Lucie Pohl admits there’s plenty of pun titles she could have chosen for her show. She’s opted for Apohlcalypse Now after a clusterfuck of a year. The Jewish New Yorker has lost an apartment, been stuck in a crappy diner job, and, as we learn in a rush at the end, lots of other things have gone wrong for her family, but in essence, this is first and foremost a break-up story. The promo poster sets it up to be a lot weirder than it is.
It’s slick, very slick. Her characters, especially the ones she attributes to her German father (who laughs like the Count off Sesame Street) and Romanian mother, are polished. There’s not a word missed as she rattles through her story, and she is beat perfect with the occasional lighting trickery. She’ll ditch the mic to give the piece a different dynamic too. It all has an American work ethic behind it that contrasts with a certain breed of British performers who try to wing it with personality alone. In fact, it feels a touch over-rehearsed. It rarely feels like she’s responding to the room, and makes us feel, you know, slightly less special.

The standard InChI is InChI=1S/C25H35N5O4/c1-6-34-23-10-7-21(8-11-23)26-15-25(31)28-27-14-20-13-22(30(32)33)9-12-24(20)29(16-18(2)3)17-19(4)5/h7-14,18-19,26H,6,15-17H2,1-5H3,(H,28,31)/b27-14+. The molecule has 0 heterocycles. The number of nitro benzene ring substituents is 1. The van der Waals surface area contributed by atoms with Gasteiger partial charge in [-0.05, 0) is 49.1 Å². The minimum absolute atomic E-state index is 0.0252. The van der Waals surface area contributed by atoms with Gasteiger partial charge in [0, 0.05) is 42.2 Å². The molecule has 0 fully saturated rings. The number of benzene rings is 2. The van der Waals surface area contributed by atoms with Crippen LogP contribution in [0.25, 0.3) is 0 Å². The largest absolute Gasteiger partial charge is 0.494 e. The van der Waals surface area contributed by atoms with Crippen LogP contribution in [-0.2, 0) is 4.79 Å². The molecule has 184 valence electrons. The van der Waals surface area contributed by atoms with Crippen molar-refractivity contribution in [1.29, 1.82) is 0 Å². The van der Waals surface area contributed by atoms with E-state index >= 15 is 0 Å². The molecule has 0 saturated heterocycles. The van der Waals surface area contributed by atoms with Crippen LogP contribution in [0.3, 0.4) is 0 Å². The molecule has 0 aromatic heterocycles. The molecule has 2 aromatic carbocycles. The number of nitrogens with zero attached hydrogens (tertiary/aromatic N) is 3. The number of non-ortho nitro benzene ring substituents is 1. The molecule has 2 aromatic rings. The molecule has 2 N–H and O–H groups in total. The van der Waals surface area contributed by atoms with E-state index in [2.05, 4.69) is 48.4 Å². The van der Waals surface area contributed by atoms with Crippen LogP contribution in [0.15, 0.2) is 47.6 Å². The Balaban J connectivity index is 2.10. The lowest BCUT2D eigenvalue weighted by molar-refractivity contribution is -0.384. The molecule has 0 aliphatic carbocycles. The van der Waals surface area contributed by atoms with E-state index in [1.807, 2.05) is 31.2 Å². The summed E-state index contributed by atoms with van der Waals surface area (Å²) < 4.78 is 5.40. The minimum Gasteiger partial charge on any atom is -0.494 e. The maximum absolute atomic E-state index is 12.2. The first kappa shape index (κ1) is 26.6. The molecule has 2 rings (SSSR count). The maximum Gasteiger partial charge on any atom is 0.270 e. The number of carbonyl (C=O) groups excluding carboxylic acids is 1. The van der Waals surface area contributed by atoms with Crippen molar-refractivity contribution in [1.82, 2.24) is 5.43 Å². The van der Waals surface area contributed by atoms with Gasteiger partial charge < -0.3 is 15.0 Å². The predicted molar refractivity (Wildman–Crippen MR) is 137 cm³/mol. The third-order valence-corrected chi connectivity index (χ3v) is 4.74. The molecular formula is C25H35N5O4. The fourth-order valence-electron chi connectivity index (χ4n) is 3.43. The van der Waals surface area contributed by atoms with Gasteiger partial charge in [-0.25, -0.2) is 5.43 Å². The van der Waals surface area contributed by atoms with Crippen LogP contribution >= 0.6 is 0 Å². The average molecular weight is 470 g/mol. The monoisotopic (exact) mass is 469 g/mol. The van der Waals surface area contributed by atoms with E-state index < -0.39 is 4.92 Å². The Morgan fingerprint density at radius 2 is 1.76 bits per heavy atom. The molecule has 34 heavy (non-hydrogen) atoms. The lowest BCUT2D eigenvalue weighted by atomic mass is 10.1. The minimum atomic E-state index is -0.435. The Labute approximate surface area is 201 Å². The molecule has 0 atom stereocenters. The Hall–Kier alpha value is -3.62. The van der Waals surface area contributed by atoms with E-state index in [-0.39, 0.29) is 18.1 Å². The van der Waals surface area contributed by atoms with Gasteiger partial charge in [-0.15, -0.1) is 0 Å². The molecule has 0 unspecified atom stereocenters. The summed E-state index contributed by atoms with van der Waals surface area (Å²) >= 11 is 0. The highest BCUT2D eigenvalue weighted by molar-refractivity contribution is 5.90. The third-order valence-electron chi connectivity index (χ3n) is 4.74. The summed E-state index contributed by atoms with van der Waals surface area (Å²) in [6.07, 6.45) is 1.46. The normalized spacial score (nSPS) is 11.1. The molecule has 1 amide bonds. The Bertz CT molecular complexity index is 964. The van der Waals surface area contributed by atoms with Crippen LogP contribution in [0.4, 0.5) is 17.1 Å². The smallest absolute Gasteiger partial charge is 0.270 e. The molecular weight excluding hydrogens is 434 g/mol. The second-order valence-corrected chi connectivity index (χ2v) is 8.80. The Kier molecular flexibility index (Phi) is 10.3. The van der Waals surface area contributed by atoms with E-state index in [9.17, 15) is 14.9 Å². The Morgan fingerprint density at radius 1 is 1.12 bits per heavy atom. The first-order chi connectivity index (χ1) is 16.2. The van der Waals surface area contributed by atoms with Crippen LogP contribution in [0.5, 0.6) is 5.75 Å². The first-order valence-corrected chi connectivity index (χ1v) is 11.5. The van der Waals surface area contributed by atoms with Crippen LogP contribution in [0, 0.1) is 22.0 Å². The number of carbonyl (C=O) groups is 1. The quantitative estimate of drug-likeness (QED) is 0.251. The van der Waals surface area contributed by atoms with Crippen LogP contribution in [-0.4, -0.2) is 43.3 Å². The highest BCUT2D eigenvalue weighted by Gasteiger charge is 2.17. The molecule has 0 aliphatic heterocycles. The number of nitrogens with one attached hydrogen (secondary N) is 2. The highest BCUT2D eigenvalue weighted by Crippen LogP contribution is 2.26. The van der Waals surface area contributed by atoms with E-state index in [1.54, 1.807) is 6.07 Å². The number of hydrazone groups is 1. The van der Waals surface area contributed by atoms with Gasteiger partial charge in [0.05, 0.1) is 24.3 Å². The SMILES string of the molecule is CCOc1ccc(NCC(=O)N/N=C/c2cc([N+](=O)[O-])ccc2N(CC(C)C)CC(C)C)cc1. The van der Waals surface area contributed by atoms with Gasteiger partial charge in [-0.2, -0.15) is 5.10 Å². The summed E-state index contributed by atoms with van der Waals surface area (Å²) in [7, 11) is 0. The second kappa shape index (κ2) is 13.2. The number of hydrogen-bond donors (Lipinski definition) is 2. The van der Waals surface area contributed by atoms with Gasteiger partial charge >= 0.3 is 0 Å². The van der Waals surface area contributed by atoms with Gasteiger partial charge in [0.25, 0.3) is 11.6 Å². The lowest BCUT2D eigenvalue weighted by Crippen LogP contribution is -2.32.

Hers is a self-inflicted relationship disaster, while on a film set in Turkey, so it’s hard to go overboard with the sympathy. It’s even harder to get with the world she paints of hotel “pillow menus” and encounters with Stephen Baldwin. She confesses to her own discomfort at being in this world, but she seldom pokes fun at it in itself, only at the characters that inhabit it, particularly poor old Stephen. Besides, the schlocky film she’s in soon fades into the background when her attentions are distracted by a burly Turkish crew member…
One holiday fling does not an apocalypse make, so there’s an attempt at the end to roll in some wider family issues and trouble with her apartment. Things don’t end up as poignant as they could do, mainly because we’ve never fully bought in to the “trauma” of being in the mediterranean sun, seduced by a Turk. But the strength of Pohl’s performance and skill with characters is impressive and her talent shines through, even if the story doesn’t scream out as one dying to be told.